Obama has indicated that he will use his trip to highlight U.S. development programs in Africa. But since the president has established no significant new Africa-related programs, he will inevitably be highlighting the work of his predecessors, Bill Clinton and George W. Bush. Obama has also indicated he will highlight U.S. engagement on food security, terrorism, youth leadership, and energy. Unfortunately, any new initiatives in these areas are likely to be relatively small in scale and guided by the outdated view of Africa as a "hopeless" continent looking for handouts.
Obama's visit to Africa will also focus in part on promoting U.S. trade and private investment in the region. However, U.S. engagement in these areas has been limited to date, focused primarily on programs that target individual countries or on smaller, ill-defined initiatives such as the Commerce Department's "Doing Business in Africa" campaign or USAID's muddled efforts to create trade hubs in Africa. Such programs also do not sufficiently promote regional integration, which is critical to Africa's economic growth and transformation. American private-sector investment -- paired with public-sector support -- particularly in infrastructure, could go a long way in supporting Africa's growth and industrialization, and to being mutually beneficial for trade and investment. Obama has an opportunity with this trip to announce and follow through on initiatives in this area. If he does so, he will leave behind an important legacy on the continent.
For instance, a comprehensive African infrastructure and energy development initiative that increases funding as well as engagement by the U.S. Overseas Private Investment Corporation (OPIC) and the Millennium Challenge Corporation (MCC) would show that Obama is serious about development. Such an initiative could also work on expanding and scaling the work of the U.S. Export-Import Bank -- specifically its Short-Term Africa Initiative (STAI) -- with the goal of finding ways to increase financing for African infrastructure-related transactions. It's worth noting that this would be mutually beneficial, since the U.S. Export-Import Bank actually makes money from this type of lending.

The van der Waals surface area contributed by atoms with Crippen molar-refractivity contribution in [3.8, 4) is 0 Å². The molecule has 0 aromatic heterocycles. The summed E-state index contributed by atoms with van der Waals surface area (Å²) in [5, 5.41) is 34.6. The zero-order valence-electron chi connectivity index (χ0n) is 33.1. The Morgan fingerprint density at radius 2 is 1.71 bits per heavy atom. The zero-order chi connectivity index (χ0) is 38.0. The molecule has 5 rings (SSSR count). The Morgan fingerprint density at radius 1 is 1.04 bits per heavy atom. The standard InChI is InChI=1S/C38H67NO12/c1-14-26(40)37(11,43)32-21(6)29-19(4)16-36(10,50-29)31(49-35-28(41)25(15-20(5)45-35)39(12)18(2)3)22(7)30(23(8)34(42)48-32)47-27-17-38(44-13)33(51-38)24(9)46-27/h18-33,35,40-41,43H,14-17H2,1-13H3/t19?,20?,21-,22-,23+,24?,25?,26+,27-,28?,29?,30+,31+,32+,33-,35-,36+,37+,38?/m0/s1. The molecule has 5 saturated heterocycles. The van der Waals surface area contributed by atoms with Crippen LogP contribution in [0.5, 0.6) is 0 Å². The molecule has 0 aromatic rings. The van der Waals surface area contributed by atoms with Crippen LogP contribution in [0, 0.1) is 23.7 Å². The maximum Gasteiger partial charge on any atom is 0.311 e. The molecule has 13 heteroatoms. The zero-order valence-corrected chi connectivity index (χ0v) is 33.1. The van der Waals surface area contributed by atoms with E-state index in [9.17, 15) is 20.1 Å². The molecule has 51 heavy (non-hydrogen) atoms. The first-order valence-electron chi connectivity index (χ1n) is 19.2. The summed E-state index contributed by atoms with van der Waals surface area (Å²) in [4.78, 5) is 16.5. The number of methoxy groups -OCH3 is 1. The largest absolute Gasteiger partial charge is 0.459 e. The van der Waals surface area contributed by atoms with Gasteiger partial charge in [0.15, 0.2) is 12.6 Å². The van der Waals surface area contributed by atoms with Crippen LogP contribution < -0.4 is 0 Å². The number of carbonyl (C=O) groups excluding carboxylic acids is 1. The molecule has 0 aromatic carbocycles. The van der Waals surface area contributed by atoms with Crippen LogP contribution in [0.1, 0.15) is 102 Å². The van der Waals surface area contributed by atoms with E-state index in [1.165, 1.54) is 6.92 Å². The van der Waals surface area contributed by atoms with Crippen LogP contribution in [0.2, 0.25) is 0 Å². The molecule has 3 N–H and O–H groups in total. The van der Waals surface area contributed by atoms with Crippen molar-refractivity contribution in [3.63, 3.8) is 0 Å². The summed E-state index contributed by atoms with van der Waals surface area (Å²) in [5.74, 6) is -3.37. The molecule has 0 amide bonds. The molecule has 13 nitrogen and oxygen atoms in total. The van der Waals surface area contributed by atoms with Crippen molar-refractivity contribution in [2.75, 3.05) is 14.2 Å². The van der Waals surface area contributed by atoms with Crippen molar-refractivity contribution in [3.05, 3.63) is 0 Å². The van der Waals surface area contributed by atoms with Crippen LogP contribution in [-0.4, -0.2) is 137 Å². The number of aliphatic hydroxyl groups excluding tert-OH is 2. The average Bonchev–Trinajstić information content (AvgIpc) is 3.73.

OPIC, MCC, and the Export-Import Bank have done more work and dedicated more funds to Africa projects in recent years than ever before, but the United States still doesn't measure up when compared with Africa's other global partners. To put things into perspective, Ghanaians have great memories of Obama's visit to their country in his first term, but they are even more excited about the Bui Dam that the Chinese are building to increase Ghana's power supply. This investment will have a positive impact on Ghanaians' quality of life, strengthen their productivity, and make the country's private sector more competitive. The Bui Dam is a real, substantive project. When Chinese leaders visit Africa, they come with very specific development initiatives and return home with hundreds of bilateral agreements, many of which involve investment by Chinese companies.
Obama will almost certainly return home empty-handed. So, what will he accomplish beyond symbolism? Probably not much. The president's advisors will spin the trip as proof that Obama hasn't ignored Africa and that the region is an important U.S. partner. And while the latter bit might be true, most Africans don't see it that way.